Dell Inc. Chief Executive Officer Michael Dell may generate an annualized return of more than 50 percent on his investment if he succeeds in taking the computer maker private, an investor opposed to the deal said.
The CEO could realize an annualized return of as much as 50.1 percent during the next four to five years and Silver Lake Management LLC, his partner, could earn as much as 44.7 percent annually over the same period, Southeastern Asset Management Inc. said in a presentation filed with the Securities and Exchange Commission.
Those rates of return are higher than shareholders could achieve under the terms of the leveraged buyout, whereby Dell and Silver Lake have agreed to pay stockholders $13.65 a share, Southeastern said in the presentation. The investment firm held about 4.1 percent of Dell stock, as of June 18, according to Bloomberg data.
Southeastern, which previously said Dell is worth $24 a share, may have locked in a loss of $225 million after recently selling 71.7 million Dell shares at $13.52 apiece to fellow dissident billionaire Carl Icahn. It had paid $2.4 billion to acquire 146.1 million shares, according to earlier regulatory filings, indicating its cost was about $16.66 a share.
“The board could have done more -- much more -- to afford stockholders an opportunity to achieve the very same gains now pursued by Michael Dell and Silver Lake,” the Memphis, Tennessee-based firm, run by O. Mason Hawkins and Staley Cates, said nonetheless.
Southeastern is teaming with Icahn to oppose Michael Dell and Silver Lake’s $24.4 billion buyout ahead of a vote at a special meeting set for July 18 at Dell’s Round Rock, Texas headquarters. Icahn, in his third push to seek a bigger payout for shareholders, is proposing a deal that asks Dell to tender 1.1 billion shares at $14 apiece and which would retain the company’s public listing.
In March, Icahn offered $15 a share in cash for as much as 58.1 percent of the stock. Then, in May, he partnered with Southeastern to offer investors $12 a share in cash or additional Dell stock while letting them retain stakes in a public company. All his offers so far weren’t fully financed and Dell’s special committee of the board has urged shareholders to vote for founder Michael Dell’s buyout at the July 18 meeting.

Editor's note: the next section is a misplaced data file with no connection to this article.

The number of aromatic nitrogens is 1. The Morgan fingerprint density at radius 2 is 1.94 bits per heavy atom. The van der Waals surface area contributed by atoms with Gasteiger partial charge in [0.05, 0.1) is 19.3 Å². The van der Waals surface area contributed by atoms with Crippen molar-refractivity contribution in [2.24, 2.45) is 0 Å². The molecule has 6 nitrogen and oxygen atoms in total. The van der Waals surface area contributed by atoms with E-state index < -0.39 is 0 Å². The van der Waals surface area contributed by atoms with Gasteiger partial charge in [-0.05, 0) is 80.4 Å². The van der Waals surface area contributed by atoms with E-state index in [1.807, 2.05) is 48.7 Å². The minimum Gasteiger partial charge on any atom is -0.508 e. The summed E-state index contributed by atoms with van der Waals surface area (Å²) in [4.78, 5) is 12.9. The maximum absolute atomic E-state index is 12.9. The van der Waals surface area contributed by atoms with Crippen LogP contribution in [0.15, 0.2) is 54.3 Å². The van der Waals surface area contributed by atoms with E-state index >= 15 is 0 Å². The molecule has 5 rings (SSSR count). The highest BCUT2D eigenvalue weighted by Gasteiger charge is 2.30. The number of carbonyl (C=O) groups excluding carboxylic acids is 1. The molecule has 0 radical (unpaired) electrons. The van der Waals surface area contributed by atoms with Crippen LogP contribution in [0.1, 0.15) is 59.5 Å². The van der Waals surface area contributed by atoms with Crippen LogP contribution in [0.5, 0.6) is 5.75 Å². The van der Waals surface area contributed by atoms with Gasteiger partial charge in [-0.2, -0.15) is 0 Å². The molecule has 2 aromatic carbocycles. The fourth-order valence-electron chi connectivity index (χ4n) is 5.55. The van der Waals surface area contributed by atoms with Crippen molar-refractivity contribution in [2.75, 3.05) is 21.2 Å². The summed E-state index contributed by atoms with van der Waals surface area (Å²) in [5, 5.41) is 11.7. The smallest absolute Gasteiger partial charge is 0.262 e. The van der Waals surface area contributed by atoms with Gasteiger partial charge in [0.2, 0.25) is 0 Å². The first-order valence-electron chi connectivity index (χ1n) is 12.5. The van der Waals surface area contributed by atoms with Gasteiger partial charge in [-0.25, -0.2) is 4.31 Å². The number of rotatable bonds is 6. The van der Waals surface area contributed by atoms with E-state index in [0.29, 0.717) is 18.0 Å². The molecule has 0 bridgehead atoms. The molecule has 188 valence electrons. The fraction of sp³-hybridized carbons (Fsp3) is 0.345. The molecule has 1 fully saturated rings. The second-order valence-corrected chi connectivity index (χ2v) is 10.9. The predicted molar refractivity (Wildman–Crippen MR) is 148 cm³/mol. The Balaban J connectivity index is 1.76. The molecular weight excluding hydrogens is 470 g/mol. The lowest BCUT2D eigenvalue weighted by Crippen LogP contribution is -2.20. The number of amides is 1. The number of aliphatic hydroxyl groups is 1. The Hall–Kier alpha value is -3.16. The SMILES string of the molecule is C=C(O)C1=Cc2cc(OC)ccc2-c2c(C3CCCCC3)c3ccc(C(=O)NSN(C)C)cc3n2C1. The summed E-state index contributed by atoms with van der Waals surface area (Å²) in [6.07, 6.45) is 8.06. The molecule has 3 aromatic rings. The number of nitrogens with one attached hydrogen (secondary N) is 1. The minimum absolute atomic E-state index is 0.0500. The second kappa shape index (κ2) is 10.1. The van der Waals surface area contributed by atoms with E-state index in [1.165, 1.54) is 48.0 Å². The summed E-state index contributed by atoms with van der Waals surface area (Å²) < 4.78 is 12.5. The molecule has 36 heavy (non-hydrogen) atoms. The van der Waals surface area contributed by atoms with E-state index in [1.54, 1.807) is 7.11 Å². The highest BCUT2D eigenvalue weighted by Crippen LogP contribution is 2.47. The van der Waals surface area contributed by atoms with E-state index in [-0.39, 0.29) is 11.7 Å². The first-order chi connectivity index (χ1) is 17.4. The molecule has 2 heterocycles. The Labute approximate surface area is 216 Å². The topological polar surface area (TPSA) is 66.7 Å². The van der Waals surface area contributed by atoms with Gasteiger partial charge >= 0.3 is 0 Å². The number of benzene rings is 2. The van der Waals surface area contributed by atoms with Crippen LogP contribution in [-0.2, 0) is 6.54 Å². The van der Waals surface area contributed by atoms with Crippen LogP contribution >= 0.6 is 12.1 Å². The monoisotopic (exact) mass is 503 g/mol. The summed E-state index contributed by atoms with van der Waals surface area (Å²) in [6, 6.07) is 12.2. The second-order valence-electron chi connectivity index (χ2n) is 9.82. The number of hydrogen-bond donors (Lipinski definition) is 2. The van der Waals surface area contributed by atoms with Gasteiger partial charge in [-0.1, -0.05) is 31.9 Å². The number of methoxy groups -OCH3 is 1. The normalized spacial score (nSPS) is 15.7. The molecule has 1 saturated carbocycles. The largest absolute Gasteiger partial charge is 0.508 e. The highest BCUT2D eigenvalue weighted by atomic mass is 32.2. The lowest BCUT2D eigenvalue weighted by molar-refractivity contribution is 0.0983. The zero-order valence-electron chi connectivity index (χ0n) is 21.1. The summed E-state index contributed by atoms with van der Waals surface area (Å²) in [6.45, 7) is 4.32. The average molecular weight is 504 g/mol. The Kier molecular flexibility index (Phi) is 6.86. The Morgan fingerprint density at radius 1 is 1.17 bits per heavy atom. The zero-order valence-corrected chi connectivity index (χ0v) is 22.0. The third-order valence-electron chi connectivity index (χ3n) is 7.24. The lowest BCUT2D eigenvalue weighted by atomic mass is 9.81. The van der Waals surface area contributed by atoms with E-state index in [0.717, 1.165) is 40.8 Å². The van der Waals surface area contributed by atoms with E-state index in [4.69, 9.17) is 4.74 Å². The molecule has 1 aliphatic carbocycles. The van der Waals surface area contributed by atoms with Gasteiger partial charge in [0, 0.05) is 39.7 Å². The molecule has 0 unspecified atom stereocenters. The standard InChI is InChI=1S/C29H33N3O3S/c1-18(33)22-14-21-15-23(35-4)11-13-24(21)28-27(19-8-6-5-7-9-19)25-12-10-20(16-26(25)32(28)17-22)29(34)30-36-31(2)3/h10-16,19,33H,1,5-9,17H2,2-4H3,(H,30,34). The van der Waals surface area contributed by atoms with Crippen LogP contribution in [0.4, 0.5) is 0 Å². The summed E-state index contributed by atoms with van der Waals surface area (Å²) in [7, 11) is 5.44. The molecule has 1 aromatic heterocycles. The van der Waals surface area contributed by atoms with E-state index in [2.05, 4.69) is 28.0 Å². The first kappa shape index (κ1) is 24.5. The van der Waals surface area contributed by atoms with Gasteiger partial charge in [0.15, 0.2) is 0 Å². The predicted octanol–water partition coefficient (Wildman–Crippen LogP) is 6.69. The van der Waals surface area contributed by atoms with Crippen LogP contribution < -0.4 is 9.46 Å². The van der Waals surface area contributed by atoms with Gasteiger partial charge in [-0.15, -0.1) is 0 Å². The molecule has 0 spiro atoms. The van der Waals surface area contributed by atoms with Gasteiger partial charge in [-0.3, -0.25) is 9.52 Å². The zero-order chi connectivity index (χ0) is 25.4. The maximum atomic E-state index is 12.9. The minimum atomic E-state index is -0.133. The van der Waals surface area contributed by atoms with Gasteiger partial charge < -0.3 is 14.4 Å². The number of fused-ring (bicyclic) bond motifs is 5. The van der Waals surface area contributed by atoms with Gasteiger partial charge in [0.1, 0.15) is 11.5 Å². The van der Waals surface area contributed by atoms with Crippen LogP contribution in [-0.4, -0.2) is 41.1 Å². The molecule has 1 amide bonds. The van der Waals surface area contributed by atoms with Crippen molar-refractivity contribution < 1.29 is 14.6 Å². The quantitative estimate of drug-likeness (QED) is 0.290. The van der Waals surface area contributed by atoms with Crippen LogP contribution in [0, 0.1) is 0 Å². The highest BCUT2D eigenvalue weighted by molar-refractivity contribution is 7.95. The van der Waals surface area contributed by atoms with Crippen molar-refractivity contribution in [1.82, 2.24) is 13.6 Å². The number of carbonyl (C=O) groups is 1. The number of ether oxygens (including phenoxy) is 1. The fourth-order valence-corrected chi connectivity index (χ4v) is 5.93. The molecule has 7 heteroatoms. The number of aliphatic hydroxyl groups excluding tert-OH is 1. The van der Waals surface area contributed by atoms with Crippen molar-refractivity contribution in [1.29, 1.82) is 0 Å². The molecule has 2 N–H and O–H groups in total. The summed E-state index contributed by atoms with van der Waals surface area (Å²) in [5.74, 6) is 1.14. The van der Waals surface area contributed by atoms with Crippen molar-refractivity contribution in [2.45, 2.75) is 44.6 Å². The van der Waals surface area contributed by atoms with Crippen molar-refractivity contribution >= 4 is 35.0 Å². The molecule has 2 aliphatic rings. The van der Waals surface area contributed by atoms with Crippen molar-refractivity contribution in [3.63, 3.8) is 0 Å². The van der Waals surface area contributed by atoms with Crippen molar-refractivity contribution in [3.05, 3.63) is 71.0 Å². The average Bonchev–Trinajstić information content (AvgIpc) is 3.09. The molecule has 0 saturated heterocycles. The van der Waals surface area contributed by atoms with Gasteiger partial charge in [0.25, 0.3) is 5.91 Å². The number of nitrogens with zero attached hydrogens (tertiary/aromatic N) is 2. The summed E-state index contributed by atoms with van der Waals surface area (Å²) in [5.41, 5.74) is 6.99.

Icahn and Southeastern view Dell’s buyout offer as being at a ‘‘substantially undervalued’’ price, the investor said in the presentation. Hawkins made similar arguments in a letter to Dell shareholders filed with the SEC yesterday.
Evercore Partners Inc., the advisory firm hired by Dell, estimated the investment returns for Michael Dell and Silver Lake, based on projections by Boston Consulting Group Inc., Southeastern said. Dell plans to invest his 15.6 percent stake in the company and an additional $750 million in cash to take the company private.
Dell and Silver Lake’s offer represents a premium of 25 percent over the computer maker’s closing share price of $10.88 on Jan. 11, the last trading day before news of a deal was first reported.
A spokesman for the special committee of Dell’s board handling the merger agreement declined to comment.
Dell slipped less than 1 percent to $13.34 at the close in New York. The stock has gained 32 percent this year through today compared with a 13 percent gain for the Standard & Poor’s 500 Index.